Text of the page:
However, buying into a franchise can be pricey, ranging from $40,000 to $100,000, depending on the franchiser. You will also still need to invest money into buying a location and pay royalties to the franchiser on all spices sold at your location. The amount of your investment into a franchise can be surprisingly high, especially if the franchise is doing well and pulls in high revenue.
Buying into a franchise also means you do not have ownership over any of the products you sell in terms of branding, and you do not control what spices you sell or how you market to your customers. This lack of control can be more accessible for some business owners, but it can feel limiting or restrictive to some.
As you can see, there are pros and cons to going the independent route or buying into a franchise. As an independent owner, you will have more control over aspects like selecting and sourcing spices, which we will explore further in the next section.
Finding a location for your spice store
Once you’ve decided if you’re investing in an independent business or a franchise, you will need to establish a location for your store.
Choose an online store for less overhead
Setting up your store online can be a great way to reduce your overhead and work from home or living space. An online store gives you the ability to add and remove spices as your stock changes, and to connect with clients right away. You can also organize shipping spices to customers easily and expand your customer base to more than just your local area.
A brick and mortar store facilitates community connection
A brick and mortar location might be a better option for you if you’d prefer to have a physical store and want to feel more connected to your community. A physical store may also be ideal if you have access to a rental space already or can afford to purchase a storefront.
Getting the required licenses
You will need to apply for and acquire a business license so you can operate legally as a business in your area. You may also need to comply with specific requirements for producing food or food products, even if you operate your business from home. Check if you are required to register with the Department of Health Canada.
If you’re creating your own labels for spices, you will need to comply with the Department of Health Canada food label requirements to ensure you are packaging your products correctly.
Naming your spice store
Choose a name that will tell consumers exactly what you sell, so there is no guesswork involved. You may incorporate your name into the store name or another personal detail. Get creative, and choose something short and memorable.
For example, you may choose a name like “Sam’s Spice Store” or “No. 1 Spice Market.”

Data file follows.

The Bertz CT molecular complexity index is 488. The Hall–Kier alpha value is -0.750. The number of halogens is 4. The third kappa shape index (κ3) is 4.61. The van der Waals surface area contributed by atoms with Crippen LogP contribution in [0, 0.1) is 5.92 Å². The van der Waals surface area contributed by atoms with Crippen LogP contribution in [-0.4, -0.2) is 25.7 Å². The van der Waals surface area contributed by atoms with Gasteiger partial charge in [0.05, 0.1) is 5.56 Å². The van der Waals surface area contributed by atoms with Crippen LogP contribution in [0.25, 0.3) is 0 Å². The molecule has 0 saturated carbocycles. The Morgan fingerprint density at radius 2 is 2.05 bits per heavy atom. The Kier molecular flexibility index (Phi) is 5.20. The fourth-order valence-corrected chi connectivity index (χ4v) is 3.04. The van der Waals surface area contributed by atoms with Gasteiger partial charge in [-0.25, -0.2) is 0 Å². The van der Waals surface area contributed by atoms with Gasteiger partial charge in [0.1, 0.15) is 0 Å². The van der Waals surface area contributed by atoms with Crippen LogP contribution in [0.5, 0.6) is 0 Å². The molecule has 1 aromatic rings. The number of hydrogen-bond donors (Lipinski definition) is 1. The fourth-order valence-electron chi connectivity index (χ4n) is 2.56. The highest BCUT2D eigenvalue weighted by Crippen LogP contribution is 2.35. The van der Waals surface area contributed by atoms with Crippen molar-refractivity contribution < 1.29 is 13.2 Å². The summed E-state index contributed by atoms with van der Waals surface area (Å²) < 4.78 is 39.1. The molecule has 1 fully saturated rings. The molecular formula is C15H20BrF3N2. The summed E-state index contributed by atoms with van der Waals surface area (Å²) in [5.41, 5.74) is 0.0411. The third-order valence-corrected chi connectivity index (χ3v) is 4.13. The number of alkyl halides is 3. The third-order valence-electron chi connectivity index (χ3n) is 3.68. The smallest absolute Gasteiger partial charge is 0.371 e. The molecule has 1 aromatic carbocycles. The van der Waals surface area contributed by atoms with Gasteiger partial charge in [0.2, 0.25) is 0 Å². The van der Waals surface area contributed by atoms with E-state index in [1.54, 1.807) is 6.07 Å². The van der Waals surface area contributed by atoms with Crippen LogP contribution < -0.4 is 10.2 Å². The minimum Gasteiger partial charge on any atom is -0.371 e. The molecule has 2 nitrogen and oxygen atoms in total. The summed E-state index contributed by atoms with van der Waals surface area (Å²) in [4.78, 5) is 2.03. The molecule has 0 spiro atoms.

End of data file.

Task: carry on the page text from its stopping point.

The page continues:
Selecting spices for your store
As an independent business owner, you are responsible for sourcing all of the spices you will sell to your customers. To facilitate this process, you should:
Research popular spices on the market
Before you dive into selecting spices for your store, look at popular spices at the grocery store, farmer’s markets, and at other spice stores in your area. Ask friends and family what spices they love and buy often.
Many spice stores base their inventory on the latest food trends, often dictated by cooking shows and restaurants. Pay attention to the spices used at your favourite local restaurants and cooking show personalities. Notice if spices from a specific region or area in the world are becoming popular at restaurants, as they often dictate food trends.
For example, you might notice spices from the Middle East are becoming more popular and select several spices from that region for your store.
Go for whole spices over ground spices
Whole spices have a longer shelf life and stay fresh longer than ground spices. Fresh spices are also of a higher quality than spices that have been ground and sitting for a while, losing their flavour and texture. Distinguish yourself in the industry by offering whole spices to customers so they know they can access quality products at your store.
Some spice stores will buy whole spices and grind them in-house, so they are fresh when they are sold to customers. You can use a coffee grinder or a spice grinder to do this easily and efficiently.
If you prefer investing in ground spices, only buy small amounts at a time to ensure they are fresh for customers and retain their quality.
Buy staple spices
Build your inventory around spices that are considered timeless and guaranteed sellers. Baking spices like cinnamon, clove, cardamom, nutmeg, and cardamom are versatile and often used by consumers. Cooking spices like black peppercorn, salt, cumin, and paprika are also worth stocking for their popularity and common use.
When you buy staple spices, try not to order too much or in bulk quantities. This can reduce the quality of these spices, as they will sit in bags and lose their flavour as time goes on. Purchase small quantities of these spices, especially when you launch your business, to ensure they retain their quality.
Invest in several high-end spices
While staple spices are a good foundation for your inventory, consider also selecting several higher-end spices to add some variety to your store. Spices like saffron and Madagascar vanilla can be appealing to customers looking for quality spices and won’t be shocked by the sticker price.